Step change in Spain

by David Mathieson

Labour Uncut? Maybe, but our sister party in Spain, the PSOE has just been sliced, diced and stuck through the democratic mincer. The general election on Sunday put an end to the centre left government in Madrid. It gave the conservative Popular party an overall majority, a rare event in a country used to being governed by coalitions of one sort or another.

These results come on top of some disastrous regional election results for the PSOE earlier this year when voters handed the PP power in almost all of Spain’s powerful autonomous regions. 2011 is without doubt the PSOE’s annus horribilis and will rank amongst the troughs for a party which has had more than its share of bleak moments since it was founded well over a century ago.

For Spaniards and the Euro zone the key question is what happens next? But first a quick post mortem. The numbers were always against a PSOE victory. A rocketing deficit, near doubling of the national debt since the onset of the current crisis, five million unemployed, and eight years in power left the socialist government of Jose Luis Rodriguez Zapatero without much in the way of a narrative or alibi. And Zapatero played a poor hand poorly. Until early 2010 he appeared to be in a state of denial about the extent of the problems, insisting that the Spanish economy was fundamentally sound and “playing in the Champeon’s League”.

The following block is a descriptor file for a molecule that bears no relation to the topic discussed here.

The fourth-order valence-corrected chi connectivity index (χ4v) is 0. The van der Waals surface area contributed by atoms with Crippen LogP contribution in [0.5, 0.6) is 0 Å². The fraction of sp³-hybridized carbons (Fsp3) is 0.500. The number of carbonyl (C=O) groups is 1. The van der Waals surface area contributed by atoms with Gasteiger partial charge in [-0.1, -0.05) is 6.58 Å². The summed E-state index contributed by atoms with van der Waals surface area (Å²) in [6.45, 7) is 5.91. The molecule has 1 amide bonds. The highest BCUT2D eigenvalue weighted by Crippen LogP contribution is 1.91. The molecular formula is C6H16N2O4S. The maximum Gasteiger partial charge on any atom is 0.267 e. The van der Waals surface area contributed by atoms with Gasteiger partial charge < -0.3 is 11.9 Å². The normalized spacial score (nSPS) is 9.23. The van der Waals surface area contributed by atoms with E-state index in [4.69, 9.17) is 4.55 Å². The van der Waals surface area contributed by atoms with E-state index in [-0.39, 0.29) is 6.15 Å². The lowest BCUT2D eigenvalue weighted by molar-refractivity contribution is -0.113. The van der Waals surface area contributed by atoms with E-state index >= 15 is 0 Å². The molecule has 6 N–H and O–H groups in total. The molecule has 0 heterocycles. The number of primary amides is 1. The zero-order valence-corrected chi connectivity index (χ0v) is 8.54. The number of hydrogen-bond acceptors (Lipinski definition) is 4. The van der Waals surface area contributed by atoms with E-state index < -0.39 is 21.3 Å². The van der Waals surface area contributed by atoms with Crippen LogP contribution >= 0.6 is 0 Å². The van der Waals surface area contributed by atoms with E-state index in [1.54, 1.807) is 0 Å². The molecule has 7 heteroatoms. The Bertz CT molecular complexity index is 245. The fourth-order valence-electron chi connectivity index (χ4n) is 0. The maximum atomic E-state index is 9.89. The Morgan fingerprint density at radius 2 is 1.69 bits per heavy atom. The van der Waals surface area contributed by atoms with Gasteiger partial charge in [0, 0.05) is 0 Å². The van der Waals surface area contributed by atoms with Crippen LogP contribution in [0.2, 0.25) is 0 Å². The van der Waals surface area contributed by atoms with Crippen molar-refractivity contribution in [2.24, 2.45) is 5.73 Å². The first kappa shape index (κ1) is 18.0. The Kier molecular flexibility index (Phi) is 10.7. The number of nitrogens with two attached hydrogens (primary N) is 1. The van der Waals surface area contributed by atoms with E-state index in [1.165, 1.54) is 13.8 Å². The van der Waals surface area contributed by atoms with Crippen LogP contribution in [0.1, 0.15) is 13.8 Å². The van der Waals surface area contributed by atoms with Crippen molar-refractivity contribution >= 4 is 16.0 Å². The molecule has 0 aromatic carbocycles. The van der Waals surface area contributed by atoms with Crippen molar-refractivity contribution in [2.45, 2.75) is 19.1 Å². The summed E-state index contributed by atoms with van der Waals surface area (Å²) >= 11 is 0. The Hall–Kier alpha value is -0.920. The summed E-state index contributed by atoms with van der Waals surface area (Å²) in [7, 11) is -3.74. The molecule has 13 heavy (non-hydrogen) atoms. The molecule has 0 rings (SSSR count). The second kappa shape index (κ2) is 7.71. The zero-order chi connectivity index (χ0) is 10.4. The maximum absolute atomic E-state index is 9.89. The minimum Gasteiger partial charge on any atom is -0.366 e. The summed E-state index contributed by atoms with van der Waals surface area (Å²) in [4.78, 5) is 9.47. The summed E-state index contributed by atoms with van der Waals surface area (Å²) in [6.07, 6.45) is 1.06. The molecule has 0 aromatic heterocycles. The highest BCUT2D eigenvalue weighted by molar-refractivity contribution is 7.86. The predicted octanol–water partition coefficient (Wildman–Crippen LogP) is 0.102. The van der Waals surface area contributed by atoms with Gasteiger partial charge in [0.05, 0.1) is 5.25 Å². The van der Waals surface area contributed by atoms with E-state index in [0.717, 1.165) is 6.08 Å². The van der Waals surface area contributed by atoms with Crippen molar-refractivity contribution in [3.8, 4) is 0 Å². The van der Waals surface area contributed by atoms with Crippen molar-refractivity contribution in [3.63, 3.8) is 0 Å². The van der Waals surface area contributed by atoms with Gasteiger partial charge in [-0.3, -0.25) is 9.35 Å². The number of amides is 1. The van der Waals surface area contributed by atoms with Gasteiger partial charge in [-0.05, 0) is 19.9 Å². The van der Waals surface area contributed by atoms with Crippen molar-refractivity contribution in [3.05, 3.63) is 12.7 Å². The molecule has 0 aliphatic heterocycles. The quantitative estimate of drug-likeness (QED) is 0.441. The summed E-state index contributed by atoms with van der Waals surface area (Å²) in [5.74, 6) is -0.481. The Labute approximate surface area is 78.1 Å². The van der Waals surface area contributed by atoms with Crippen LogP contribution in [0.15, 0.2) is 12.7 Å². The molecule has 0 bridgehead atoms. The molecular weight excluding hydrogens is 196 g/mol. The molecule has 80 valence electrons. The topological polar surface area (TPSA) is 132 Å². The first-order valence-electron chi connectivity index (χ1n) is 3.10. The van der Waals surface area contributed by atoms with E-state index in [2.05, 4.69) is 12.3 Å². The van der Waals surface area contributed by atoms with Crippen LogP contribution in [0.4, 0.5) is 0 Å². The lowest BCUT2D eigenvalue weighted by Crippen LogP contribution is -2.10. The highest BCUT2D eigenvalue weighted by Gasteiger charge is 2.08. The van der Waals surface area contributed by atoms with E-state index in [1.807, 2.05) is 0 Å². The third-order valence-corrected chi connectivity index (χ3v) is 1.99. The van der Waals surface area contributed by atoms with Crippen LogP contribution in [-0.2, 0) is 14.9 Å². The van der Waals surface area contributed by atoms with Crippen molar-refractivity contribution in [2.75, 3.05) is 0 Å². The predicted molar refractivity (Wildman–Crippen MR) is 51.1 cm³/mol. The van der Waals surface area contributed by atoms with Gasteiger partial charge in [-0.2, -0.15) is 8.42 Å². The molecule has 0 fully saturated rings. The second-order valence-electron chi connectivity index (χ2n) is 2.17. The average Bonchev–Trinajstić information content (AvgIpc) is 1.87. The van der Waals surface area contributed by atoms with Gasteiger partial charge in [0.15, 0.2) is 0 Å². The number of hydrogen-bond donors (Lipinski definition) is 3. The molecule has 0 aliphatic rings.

It was painfully reminisent of Jim Callaghan’s “crisis, what crisis”? during the winter of discontent. The only slight difference, was that while Callaghan never actually uttered the phrase attributed to him, clips of Zapatero using the football analogy have been replayed ad infinitum across Spain. When Zapatero finally U-turned in May last year and introduced swinging cuts across the public sector, his credibility – and that of his government – was shot. On top of the dismal economic data many voters concluded that the government was out if its depth just at the time when they were looking to their leaders for solidity and competence.

As a consequence, the PSOE vote collapsed. The PP won big, but their victory comes without any real popular enthusiasm. Their vote increased only marginally over that of four years ago. The problem for the left is that many of their traditional voters stayed at home, whilst some others deserted to the communist led United Left party. Winning those voters back with coherent, credible messages in opposition must be the priority for the PSOE leadership.